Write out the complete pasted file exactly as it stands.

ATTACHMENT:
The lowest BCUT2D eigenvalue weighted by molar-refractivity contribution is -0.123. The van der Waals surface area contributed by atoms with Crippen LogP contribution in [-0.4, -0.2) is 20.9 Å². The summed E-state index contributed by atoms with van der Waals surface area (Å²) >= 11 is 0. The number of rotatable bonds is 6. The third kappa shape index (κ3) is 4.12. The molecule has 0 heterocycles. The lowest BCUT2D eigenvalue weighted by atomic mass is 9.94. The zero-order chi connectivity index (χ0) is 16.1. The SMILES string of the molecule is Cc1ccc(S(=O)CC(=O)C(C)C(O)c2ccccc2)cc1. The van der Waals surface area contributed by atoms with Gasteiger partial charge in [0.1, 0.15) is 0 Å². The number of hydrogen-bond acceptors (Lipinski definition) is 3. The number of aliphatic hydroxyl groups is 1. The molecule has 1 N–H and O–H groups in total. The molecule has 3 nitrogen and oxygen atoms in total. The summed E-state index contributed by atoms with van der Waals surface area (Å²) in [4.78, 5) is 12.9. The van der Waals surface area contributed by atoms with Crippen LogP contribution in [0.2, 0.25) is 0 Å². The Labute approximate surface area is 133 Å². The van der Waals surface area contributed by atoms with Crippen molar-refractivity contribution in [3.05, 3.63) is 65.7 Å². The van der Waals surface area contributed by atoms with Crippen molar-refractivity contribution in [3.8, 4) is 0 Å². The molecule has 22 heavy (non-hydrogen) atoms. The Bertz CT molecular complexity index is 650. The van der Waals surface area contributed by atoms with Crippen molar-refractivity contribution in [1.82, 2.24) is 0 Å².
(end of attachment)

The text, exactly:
The lowest BCUT2D eigenvalue weighted by molar-refractivity contribution is -0.123. The van der Waals surface area contributed by atoms with Crippen LogP contribution in [-0.4, -0.2) is 20.9 Å². The summed E-state index contributed by atoms with van der Waals surface area (Å²) >= 11 is 0. The number of rotatable bonds is 6. The third kappa shape index (κ3) is 4.12. The molecule has 0 heterocycles. The lowest BCUT2D eigenvalue weighted by atomic mass is 9.94. The zero-order chi connectivity index (χ0) is 16.1. The SMILES string of the molecule is Cc1ccc(S(=O)CC(=O)C(C)C(O)c2ccccc2)cc1. The van der Waals surface area contributed by atoms with Gasteiger partial charge in [0.1, 0.15) is 0 Å². The number of hydrogen-bond acceptors (Lipinski definition) is 3. The number of aliphatic hydroxyl groups is 1. The molecule has 1 N–H and O–H groups in total. The molecule has 3 nitrogen and oxygen atoms in total. The summed E-state index contributed by atoms with van der Waals surface area (Å²) in [4.78, 5) is 12.9. The van der Waals surface area contributed by atoms with Crippen LogP contribution in [0.2, 0.25) is 0 Å². The Labute approximate surface area is 133 Å². The van der Waals surface area contributed by atoms with Crippen molar-refractivity contribution in [3.05, 3.63) is 65.7 Å². The van der Waals surface area contributed by atoms with Crippen molar-refractivity contribution in [3.8, 4) is 0 Å². The molecule has 22 heavy (non-hydrogen) atoms. The Bertz CT molecular complexity index is 650. The van der Waals surface area contributed by atoms with Crippen molar-refractivity contribution in [1.82, 2.24) is 0 Å².